The following article is "Box A" taken from the Reserve Bank's latest Financial Stability Report, released on Wednesday.
Vulnerability of owner-occupiers to higher mortgage rates
The ability of households to service their mortgage debts under a range of economic scenarios, including a sharp and unexpected increase in mortgage rates, is important for financial stability. Widespread difficulty in meeting mortgage payments can precipitate or exacerbate financial instability by causing borrowers to either default, sell their house or cut their consumption sharply.
New Zealand is particularly vulnerable to a sharp rise in mortgage rates as the banking system funds a large proportion of its mortgage credit from offshore wholesale markets. The cost of this funding can increase sharply if there is an unexpected increase in global interest rates or a change in investor risk appetite, and banks are likely to pass on the higher funding costs to customers through higher mortgage rates.
Banks’ loan origination standards partly guard against the risk that higher mortgage rates cause household stress by ensuring that new borrowers are able to continue servicing their loans if mortgage rates increase. Some banks incorporate a buffer of around 2 percentage points in their serviceability assessments, or a minimum interest rate of about 7 percent.1 However, serviceability assessments also often rely on assumptions about minimum essential living expenses and the reliability of income sources, and typically do not test against large increases in interest rates.
The Reserve Bank has conducted a simple stress test of current owneroccupier borrowers to an increase in mortgage rates to 7 percent and 9 percent. An interest rate of 7 percent is close to the average two-year mortgage rate over the past decade, whereas 9 percent provides a more extreme but still plausible scenario. Data from the Household Economic Survey (HES) were used to assess the resilience of a sample of existing mortgages originated before July 2016, while survey data on the debtto-income (DTI) ratios of bank lending flows were used to assess the resilience of more recent borrowers.2
DTI ratios tend to be highest for recent borrowers who have had limited time to pay down debt or increase their incomes, and because house price inflation has been strong relative to income growth in recent years. After removing outliers, 19 percent of recent borrowers have DTI ratios above 5 compared to 6 percent in the overall stock of borrowers (figure A1). The share of new borrowers with high DTI ratios has increased in recent years (figure 3.6), which, if maintained, will increase the indebtedness of the overall stock of borrowers over time.
The vulnerability of borrowers to higher mortgage rates was assessed by comparing borrower incomes to mortgage payments and other essential expenses. Essential expenses are estimated using the HES, and are calculated based on the lower quartile expenditure for a given household type and income level.The estimated essential expenses generally increase with household income.
Many borrowers are estimated to be vulnerable to higher mortgage rates (figure A2). It is estimated that around 4 percent of all borrowers, representing 6 percent of the overall stock of mortgage debt, and 5 percent of recent borrowers, representing 9 percent of recent mortgage debt, could not meet their essential expenses (‘severe stress’) if mortgage rates were 7 percent. A further 2 percent of all borrowers and 7 percent of recent borrowers would only have a small buffer for discretionary spending after meeting their mortgage payments and essential expenses (‘mild stress’). Stress would be much higher at a 9 percent mortgage rate, with 7 percent of all borrowers and 18 percent of recent borrowers expected to face severe stress.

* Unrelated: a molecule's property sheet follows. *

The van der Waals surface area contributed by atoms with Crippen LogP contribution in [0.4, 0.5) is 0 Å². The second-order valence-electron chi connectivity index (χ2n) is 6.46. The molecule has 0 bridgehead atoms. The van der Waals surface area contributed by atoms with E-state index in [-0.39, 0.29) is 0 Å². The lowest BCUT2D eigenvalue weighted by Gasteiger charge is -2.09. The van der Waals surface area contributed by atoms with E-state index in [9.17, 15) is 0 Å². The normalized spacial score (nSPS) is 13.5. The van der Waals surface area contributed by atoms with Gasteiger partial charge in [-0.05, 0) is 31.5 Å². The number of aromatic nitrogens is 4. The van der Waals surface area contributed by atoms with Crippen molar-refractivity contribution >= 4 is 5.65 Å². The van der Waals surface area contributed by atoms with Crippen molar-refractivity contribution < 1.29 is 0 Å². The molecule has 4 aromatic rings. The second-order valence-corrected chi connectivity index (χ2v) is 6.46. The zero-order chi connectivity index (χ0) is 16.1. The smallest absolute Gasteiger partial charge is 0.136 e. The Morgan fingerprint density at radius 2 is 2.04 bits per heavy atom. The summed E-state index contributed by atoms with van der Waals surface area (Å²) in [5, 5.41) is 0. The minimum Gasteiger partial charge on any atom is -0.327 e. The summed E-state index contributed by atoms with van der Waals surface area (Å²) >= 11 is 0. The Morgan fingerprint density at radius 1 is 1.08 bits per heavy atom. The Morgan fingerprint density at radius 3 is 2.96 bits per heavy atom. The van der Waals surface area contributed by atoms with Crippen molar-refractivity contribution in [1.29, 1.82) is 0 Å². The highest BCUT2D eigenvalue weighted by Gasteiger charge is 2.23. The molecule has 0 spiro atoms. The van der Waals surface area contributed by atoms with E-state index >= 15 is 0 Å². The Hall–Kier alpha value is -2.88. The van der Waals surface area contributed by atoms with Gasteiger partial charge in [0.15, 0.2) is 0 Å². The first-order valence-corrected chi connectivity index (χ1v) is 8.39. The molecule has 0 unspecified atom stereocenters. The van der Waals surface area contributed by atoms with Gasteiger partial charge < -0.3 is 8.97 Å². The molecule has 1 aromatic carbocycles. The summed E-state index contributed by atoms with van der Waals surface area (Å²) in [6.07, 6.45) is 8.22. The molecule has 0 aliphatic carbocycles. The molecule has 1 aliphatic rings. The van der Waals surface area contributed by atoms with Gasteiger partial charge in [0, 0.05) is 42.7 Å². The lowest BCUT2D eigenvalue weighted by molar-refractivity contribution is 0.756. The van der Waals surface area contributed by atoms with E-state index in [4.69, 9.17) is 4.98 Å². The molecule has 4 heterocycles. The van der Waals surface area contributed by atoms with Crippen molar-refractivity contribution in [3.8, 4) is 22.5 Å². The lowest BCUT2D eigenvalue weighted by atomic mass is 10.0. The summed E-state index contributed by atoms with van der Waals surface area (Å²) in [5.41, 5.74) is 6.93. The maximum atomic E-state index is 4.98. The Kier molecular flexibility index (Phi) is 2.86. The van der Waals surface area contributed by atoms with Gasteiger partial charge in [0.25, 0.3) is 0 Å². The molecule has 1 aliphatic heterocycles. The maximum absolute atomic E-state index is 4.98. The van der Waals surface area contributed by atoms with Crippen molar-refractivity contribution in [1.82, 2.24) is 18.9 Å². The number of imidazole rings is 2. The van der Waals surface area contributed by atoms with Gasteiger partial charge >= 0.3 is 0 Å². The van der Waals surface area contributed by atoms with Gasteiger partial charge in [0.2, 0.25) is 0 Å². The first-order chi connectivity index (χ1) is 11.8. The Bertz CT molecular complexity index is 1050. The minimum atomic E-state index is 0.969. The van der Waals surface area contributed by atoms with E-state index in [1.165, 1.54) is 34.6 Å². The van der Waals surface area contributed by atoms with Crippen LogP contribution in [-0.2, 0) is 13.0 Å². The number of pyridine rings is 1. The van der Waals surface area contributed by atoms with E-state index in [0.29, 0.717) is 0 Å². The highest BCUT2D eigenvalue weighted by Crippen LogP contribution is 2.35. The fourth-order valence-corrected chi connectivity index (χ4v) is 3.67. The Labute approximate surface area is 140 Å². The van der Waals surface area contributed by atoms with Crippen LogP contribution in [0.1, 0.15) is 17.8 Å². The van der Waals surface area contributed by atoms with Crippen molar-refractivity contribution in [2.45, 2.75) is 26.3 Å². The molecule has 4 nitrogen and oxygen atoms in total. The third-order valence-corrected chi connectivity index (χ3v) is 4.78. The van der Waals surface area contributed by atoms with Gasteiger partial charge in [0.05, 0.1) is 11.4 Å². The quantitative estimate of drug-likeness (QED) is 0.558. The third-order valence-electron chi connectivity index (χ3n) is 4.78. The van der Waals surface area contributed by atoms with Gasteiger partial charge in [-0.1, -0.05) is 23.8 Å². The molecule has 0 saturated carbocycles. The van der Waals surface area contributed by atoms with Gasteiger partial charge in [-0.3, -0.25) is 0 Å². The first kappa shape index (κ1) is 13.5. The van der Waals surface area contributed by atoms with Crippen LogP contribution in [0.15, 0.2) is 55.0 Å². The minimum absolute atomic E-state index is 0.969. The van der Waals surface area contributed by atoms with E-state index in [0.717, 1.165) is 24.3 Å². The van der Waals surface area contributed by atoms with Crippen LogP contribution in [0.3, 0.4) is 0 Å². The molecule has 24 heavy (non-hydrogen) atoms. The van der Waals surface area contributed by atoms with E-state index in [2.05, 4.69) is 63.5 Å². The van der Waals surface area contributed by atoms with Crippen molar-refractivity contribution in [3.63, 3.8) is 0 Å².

Auckland borrowers appear particularly vulnerable to higher mortgage rates. Around 5 percent of existing Auckland borrowers are estimated to face severe stress if mortgage rates were 7 percent, compared to 3 percent of borrowers outside of Auckland. The share of recent borrowers in severe stress is also expected to be greater in Auckland, particularly if mortgage rates rose to 9 percent.
There is evidence that borrowers with high DTI ratios are the most vulnerable to rising mortgage rates. At a mortgage rate of 7 percent, around half of existing borrowers with DTI ratios above 5 are expected to face severe stress. However, this represents just 3 percent of borrowers.
Overall, this analysis suggests that a significant proportion of New Zealand borrowers are vulnerable to a material increase in mortgage rates. A sharp and unexpected rise in mortgage rates could see the most vulnerable households default, sell their houses or reduce consumption to repay debt. Recent borrowers in Auckland and borrowers with high DTI ratios appear most vulnerable, signalling that a continued high share of lending at high DTI ratios is concerning and may present a risk to the housing market and financial stability.
1) The Australian Prudential Regulation Authority has provided guidance to Australian banks that states that they should assess a potential borrower’s ability to service their mortgage if mortgage rates were at least 2 percent above the current mortgage rate, and at a minimum mortgage rate of 7 percent.
2) Data used in this analysis are imperfect. For example, the DTI survey data include a significant quantity of ‘outlier’ borrowers that have been excluded from the analysis.